The 2010 FAO report reveals that forests cover about 30% of total land cover, and out of that, 13million hectares of it are lost each year. This is particularly alarming in the tropical areas of South America, central West Africa, and South and Southeast Asia. It’s hard to ignore the catastrophe that this is resulting in. Let’s see a few effects:
Reduced and loss of biodiversity
The biodiversity in the rainforests has remained a natural wonder. With millions of animal species, tree types, water plants and animals as well as microorganisms all interacting naturally, it is truly frightening to imagine the extent of damage that we cause by destroying the natural habitat of all the life forms in the rainforests. Studies (from PSU1) have shown that a single tree in the rainforest may be home to more than 40 different ant species. Each species has a different ecological function and may alter the habitat in distinct and important ways. PSU1 Geographic Perspectives on Sustainability and Human-Environment Systems, 2011
Green plants are massive reservoirs of stored carbon because they survive by absorbing CO2 from the atmosphere. Deforestation means less absorption of the greenhouse gas, resulting in more trapped heat energy in the atmosphere. That is not all, as decaying vegetative matter also gives off methane, another major greenhouse gas, together with carbon stored in the green plants. The 2007 Climate Change Synthesis Report from IPCC indicates that deforestation (and decay of biomass) account for 17.3% of carbon dioxide emissions.
Change in weather patterns
Day to day weather patterns is as a result of the sun’s energy, heating up the land surface, creating winds, evaporation and the resulting in precipitation. The direct impact of energy on the land surface as a result of the less vegetative cover means we will be seeing more extreme air pressure, wind action, and possibly stronger storms in the near future. The forests regulate local and global weather through their absorption and creation of rainfall and their exchange of atmospheric gases. For example, the Amazon alone creates 50-80 per cent of its own rainfall through transpiration (3). http://rainforests.mongabay.com/0906.htm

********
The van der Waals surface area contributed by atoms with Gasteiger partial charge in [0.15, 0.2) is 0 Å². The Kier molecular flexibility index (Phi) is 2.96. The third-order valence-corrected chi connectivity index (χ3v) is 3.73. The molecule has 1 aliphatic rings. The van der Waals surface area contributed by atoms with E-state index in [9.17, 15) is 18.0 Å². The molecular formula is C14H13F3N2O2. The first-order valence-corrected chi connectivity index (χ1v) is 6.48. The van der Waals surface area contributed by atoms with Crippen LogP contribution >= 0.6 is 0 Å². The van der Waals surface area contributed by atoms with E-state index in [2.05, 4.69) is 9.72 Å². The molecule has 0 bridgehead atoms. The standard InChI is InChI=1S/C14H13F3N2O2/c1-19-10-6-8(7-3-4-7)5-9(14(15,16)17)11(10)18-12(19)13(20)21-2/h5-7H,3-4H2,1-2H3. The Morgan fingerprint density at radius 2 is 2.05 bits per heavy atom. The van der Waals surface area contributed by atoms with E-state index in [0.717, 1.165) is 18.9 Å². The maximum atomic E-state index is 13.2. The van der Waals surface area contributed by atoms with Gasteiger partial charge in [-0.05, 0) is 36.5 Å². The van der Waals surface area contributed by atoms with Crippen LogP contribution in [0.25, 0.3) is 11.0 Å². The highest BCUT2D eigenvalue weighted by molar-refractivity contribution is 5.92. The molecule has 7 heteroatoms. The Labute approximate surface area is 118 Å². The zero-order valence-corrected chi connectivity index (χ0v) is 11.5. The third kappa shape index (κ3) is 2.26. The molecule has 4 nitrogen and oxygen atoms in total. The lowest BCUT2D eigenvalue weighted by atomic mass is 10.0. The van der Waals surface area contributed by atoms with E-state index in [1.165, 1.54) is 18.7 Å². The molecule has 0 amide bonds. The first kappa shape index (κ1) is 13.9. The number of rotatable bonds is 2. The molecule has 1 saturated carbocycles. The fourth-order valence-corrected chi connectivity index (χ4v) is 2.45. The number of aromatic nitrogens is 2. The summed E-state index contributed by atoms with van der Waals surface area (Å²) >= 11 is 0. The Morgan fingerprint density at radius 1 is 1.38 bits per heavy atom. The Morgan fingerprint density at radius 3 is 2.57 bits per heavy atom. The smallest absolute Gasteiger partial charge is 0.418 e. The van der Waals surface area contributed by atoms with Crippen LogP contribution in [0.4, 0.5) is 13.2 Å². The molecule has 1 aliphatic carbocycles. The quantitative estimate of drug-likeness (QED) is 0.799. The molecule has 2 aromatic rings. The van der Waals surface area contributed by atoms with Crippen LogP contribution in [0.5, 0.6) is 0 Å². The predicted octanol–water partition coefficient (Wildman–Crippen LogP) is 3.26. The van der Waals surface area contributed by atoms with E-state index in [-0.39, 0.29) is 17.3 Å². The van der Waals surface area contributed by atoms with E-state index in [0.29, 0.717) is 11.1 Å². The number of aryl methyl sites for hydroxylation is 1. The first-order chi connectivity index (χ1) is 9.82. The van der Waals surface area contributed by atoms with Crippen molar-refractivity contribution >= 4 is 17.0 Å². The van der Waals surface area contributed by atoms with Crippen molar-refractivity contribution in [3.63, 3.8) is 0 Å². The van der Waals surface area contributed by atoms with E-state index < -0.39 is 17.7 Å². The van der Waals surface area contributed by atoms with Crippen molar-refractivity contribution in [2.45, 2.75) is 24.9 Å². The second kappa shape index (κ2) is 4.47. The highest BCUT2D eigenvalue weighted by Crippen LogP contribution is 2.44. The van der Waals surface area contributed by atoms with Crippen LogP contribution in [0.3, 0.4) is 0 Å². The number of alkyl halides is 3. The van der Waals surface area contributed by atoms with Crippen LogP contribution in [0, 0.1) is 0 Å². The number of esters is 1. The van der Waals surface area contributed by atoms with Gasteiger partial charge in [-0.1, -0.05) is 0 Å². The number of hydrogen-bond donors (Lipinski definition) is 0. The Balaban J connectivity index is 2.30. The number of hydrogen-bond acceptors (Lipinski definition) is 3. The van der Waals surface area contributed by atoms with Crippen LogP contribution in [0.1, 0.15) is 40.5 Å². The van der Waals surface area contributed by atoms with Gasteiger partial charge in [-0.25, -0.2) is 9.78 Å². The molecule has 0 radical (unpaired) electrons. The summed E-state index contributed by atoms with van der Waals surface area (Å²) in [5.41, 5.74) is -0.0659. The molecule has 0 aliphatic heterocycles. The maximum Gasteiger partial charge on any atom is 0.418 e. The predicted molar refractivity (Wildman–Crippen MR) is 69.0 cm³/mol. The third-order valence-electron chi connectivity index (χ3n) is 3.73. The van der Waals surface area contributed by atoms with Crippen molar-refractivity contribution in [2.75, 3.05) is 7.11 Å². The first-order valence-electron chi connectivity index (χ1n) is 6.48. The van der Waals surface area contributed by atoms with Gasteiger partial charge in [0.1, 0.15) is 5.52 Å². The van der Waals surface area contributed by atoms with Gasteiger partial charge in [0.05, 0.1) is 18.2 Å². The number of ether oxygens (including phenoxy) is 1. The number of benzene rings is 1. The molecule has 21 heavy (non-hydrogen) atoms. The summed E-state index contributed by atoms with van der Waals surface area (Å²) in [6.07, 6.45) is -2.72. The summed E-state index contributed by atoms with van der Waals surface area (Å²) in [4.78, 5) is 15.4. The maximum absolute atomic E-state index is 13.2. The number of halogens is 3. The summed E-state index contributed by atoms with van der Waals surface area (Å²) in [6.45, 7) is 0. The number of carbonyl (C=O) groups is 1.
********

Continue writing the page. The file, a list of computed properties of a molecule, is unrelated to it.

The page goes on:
Water cycle and watershed disruption
The watershed abilities of forests are greatly compromised when forests are destroyed. This is because there will be less transpiration and water stored in the leaves of the trees, and the water bodies running through them will be exposed to the sun’s evaporative power. Smaller water bodies will dry up and potentially undermine the natural water cycle in the region.
Soils and erosions
The richness of soils in forest areas, resulting from continual decaying or organic matter is negatively impacted by deforestation. Insects and bacteria that aid decomposition and soil breakdown are subjected to the heat from the sun and the direct effect of the rain. Runoff is more and results in washing away the top layers of the land surface. Erosion occurs and the quality of the land is largely reduced.
Loss of economic value
People who make a living from forests resources such as gathering and hunters, farmers, researchers, together with revenue from tourists and other pharmaceutical activities are all impacted. The locals lose their livelihoods and the countries where these forests are located also lose revenue from deforestation.